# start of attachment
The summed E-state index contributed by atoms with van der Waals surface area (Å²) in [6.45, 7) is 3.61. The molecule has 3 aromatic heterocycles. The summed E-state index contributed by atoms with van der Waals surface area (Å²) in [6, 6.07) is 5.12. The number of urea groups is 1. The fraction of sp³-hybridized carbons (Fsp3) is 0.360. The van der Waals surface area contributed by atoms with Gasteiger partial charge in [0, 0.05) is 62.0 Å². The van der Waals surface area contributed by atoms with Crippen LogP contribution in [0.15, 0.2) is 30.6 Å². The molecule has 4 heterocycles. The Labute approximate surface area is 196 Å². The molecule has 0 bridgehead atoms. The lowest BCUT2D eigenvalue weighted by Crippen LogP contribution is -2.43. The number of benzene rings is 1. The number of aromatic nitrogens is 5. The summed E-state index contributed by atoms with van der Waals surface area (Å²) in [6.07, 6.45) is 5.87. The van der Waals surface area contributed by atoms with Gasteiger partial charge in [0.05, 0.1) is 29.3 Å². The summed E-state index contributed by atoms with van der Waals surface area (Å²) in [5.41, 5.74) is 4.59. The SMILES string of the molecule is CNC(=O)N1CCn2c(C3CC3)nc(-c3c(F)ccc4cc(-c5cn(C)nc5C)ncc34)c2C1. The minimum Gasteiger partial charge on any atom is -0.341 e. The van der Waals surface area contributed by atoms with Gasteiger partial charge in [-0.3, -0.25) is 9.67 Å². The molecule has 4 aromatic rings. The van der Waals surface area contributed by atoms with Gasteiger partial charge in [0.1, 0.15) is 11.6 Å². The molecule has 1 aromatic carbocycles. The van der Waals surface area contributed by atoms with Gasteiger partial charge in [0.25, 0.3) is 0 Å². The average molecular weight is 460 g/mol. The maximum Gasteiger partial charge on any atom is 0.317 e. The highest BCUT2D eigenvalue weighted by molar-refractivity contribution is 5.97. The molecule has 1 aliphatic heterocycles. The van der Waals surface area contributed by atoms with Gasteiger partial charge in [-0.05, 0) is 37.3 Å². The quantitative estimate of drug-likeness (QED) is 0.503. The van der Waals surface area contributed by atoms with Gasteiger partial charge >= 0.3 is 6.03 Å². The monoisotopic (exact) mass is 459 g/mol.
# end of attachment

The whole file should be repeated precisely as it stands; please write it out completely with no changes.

The summed E-state index contributed by atoms with van der Waals surface area (Å²) in [6.45, 7) is 3.61. The molecule has 3 aromatic heterocycles. The summed E-state index contributed by atoms with van der Waals surface area (Å²) in [6, 6.07) is 5.12. The number of urea groups is 1. The fraction of sp³-hybridized carbons (Fsp3) is 0.360. The van der Waals surface area contributed by atoms with Gasteiger partial charge in [0, 0.05) is 62.0 Å². The van der Waals surface area contributed by atoms with Crippen LogP contribution in [0.15, 0.2) is 30.6 Å². The molecule has 4 heterocycles. The Labute approximate surface area is 196 Å². The molecule has 0 bridgehead atoms. The lowest BCUT2D eigenvalue weighted by Crippen LogP contribution is -2.43. The number of benzene rings is 1. The number of aromatic nitrogens is 5. The summed E-state index contributed by atoms with van der Waals surface area (Å²) in [6.07, 6.45) is 5.87. The van der Waals surface area contributed by atoms with Gasteiger partial charge in [0.05, 0.1) is 29.3 Å². The summed E-state index contributed by atoms with van der Waals surface area (Å²) in [5.41, 5.74) is 4.59. The SMILES string of the molecule is CNC(=O)N1CCn2c(C3CC3)nc(-c3c(F)ccc4cc(-c5cn(C)nc5C)ncc34)c2C1. The minimum Gasteiger partial charge on any atom is -0.341 e. The van der Waals surface area contributed by atoms with Gasteiger partial charge in [-0.3, -0.25) is 9.67 Å². The molecule has 4 aromatic rings. The van der Waals surface area contributed by atoms with Gasteiger partial charge in [0.1, 0.15) is 11.6 Å². The molecule has 1 aromatic carbocycles. The van der Waals surface area contributed by atoms with Gasteiger partial charge in [0.25, 0.3) is 0 Å². The average molecular weight is 460 g/mol. The maximum Gasteiger partial charge on any atom is 0.317 e. The highest BCUT2D eigenvalue weighted by molar-refractivity contribution is 5.97. The molecule has 1 aliphatic heterocycles. The van der Waals surface area contributed by atoms with Gasteiger partial charge in [-0.05, 0) is 37.3 Å². The quantitative estimate of drug-likeness (QED) is 0.503. The van der Waals surface area contributed by atoms with Gasteiger partial charge >= 0.3 is 6.03 Å². The monoisotopic (exact) mass is 459 g/mol.